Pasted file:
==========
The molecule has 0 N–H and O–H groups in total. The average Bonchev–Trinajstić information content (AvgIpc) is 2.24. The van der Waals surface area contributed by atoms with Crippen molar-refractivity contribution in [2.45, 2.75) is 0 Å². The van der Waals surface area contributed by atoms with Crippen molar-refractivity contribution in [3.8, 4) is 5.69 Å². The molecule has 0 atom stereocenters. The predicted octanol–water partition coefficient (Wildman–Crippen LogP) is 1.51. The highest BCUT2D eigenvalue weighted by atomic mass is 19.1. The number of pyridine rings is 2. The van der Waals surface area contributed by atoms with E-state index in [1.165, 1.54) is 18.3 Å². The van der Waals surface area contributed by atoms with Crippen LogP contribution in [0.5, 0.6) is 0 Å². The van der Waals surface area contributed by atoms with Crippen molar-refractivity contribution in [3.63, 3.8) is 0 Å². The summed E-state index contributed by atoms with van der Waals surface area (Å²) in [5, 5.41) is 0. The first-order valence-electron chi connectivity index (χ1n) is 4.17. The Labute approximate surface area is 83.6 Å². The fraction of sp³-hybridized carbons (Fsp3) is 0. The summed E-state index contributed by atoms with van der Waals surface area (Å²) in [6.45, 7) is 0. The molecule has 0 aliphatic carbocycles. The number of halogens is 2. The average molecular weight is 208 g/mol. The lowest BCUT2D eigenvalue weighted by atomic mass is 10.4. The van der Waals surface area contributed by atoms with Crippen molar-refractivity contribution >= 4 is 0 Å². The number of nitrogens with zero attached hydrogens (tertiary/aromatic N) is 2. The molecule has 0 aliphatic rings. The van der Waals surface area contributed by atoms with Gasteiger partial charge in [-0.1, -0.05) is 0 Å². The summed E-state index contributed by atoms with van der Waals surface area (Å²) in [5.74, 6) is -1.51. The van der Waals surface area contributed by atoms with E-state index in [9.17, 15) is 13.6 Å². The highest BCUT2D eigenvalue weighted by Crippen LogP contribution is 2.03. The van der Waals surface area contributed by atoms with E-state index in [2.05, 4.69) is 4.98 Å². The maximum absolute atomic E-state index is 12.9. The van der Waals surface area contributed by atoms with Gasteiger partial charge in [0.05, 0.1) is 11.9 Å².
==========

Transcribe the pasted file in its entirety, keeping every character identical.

The molecule has 0 N–H and O–H groups in total. The average Bonchev–Trinajstić information content (AvgIpc) is 2.24. The van der Waals surface area contributed by atoms with Crippen molar-refractivity contribution in [2.45, 2.75) is 0 Å². The van der Waals surface area contributed by atoms with Crippen molar-refractivity contribution in [3.8, 4) is 5.69 Å². The molecule has 0 atom stereocenters. The predicted octanol–water partition coefficient (Wildman–Crippen LogP) is 1.51. The highest BCUT2D eigenvalue weighted by atomic mass is 19.1. The number of pyridine rings is 2. The van der Waals surface area contributed by atoms with E-state index in [1.165, 1.54) is 18.3 Å². The van der Waals surface area contributed by atoms with Crippen LogP contribution in [0.5, 0.6) is 0 Å². The van der Waals surface area contributed by atoms with Crippen molar-refractivity contribution in [3.63, 3.8) is 0 Å². The summed E-state index contributed by atoms with van der Waals surface area (Å²) in [5, 5.41) is 0. The first-order valence-electron chi connectivity index (χ1n) is 4.17. The Labute approximate surface area is 83.6 Å². The fraction of sp³-hybridized carbons (Fsp3) is 0. The summed E-state index contributed by atoms with van der Waals surface area (Å²) in [6.45, 7) is 0. The molecule has 0 aliphatic carbocycles. The number of halogens is 2. The average molecular weight is 208 g/mol. The lowest BCUT2D eigenvalue weighted by atomic mass is 10.4. The van der Waals surface area contributed by atoms with Crippen molar-refractivity contribution >= 4 is 0 Å². The number of nitrogens with zero attached hydrogens (tertiary/aromatic N) is 2. The molecule has 0 aliphatic rings. The van der Waals surface area contributed by atoms with Gasteiger partial charge in [-0.1, -0.05) is 0 Å². The summed E-state index contributed by atoms with van der Waals surface area (Å²) in [5.74, 6) is -1.51. The van der Waals surface area contributed by atoms with E-state index in [9.17, 15) is 13.6 Å². The highest BCUT2D eigenvalue weighted by Crippen LogP contribution is 2.03. The van der Waals surface area contributed by atoms with E-state index in [2.05, 4.69) is 4.98 Å². The maximum absolute atomic E-state index is 12.9. The van der Waals surface area contributed by atoms with Gasteiger partial charge in [0.05, 0.1) is 11.9 Å².